Dreher also blasted the bishops for implying that the Catechism’s teaching on suicide, which points out that “grave psychological disturbances, anguish, or grave fear of hardship, suffering, or torture can diminish the responsibility of the one committing suicide,” applies to voluntary euthanasia or assisted suicide.
“This is diabolical,” asserted Dreher, a former Methodist who converted to Catholicism, only to leave the Church in 2006 for Eastern Orthodoxy.
“They’re saying, ‘Yes, we know, the church says it’s wrong, but in certain instances, it can be right, because circumstances may ‘diminish the responsibility of the one committing suicide’.”
The Church’s teaching on suicide intends to “encourage hope for the soul of the suicide, that God may not hold him responsible for the great sin he has committed — a sin from which there can be no repentance,” Dreher writes. “It does not justify euthanasia.”
He quoted Catholic writer Flannery O’Connor’s admonition that “In the absence of faith, we govern by tenderness. And tenderness leads to the gas chamber,” and contended that: “From the pen of these bishops, Bergoglian ‘who am I to judge?’ tenderness leads to the euthanist’s needle.”
Added Dreher: “That’s not Church as Mother; that’s Church as Mommie Dearest.”
Canadian priest, columnist and Convivium magazine editor-in-chief Father Raymond De Souza pointed to the Atlantic bishops’ assertion: “To one and all we wish to say that the pastoral care of souls cannot be reduced to norms for the reception of the sacraments or the celebration of funeral rites.”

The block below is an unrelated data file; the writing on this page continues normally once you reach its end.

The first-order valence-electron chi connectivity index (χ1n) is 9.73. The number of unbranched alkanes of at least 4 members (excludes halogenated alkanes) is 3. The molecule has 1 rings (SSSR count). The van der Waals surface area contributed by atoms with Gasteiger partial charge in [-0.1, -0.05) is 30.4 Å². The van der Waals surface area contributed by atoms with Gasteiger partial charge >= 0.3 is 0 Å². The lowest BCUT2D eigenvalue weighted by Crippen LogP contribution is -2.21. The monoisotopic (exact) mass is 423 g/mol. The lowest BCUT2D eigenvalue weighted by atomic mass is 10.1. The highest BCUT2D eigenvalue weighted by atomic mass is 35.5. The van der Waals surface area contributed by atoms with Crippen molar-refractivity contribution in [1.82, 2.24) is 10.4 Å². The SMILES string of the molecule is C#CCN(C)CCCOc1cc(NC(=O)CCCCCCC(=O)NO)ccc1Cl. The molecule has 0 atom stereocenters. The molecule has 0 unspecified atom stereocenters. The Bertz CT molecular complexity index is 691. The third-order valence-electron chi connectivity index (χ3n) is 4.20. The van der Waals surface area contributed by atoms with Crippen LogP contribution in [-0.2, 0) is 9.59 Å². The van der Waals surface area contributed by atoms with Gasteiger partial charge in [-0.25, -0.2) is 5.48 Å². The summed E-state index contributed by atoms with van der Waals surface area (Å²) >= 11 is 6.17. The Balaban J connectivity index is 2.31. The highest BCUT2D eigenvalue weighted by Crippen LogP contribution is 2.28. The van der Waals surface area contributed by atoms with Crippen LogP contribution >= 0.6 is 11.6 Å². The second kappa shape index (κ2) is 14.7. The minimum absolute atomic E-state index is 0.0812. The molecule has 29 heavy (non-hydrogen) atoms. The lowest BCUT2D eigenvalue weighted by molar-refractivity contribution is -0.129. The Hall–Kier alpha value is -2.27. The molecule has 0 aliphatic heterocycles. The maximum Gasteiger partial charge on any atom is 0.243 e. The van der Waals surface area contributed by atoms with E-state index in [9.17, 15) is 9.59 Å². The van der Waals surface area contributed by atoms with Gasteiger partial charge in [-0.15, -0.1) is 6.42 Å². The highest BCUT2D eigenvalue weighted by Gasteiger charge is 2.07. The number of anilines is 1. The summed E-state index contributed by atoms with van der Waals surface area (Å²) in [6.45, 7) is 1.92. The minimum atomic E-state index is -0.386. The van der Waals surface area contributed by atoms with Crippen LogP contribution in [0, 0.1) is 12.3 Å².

In an opinion piece in the Catholic Register, De Souza countered: “Of course pastoral care ‘cannot be reduced’ to the norms, but it certainly must include them.”
The Atlantic letter “is not an adequate response that would actually help priests do what their bishops are telling them that they should do,” he stated. “What priests need is some additional, practical help in making that determination.”
He contrasted the Atlantic document to the 34-page guidelines released by Alberta bishops in September, which help pastors work through “practical situations in which the sacraments would be proper and when they would not.”
The Atlantic bishops also quote the pope selectively in the letter, noted De Souza. “It encourages priests to imitate Pope Francis in the ‘art of accompaniment’ but says nothing of the Holy Father’s consistent and insistent condemnations of a ‘throwaway’ society,” he wrote. “Offering the sick and disabled euthanasia and suicide is a clear example of just that.”
“Above all,” De Souza observed, “the Atlantic document suffers from an approach that would be unimaginable if it were applied to any other serious moral issue.”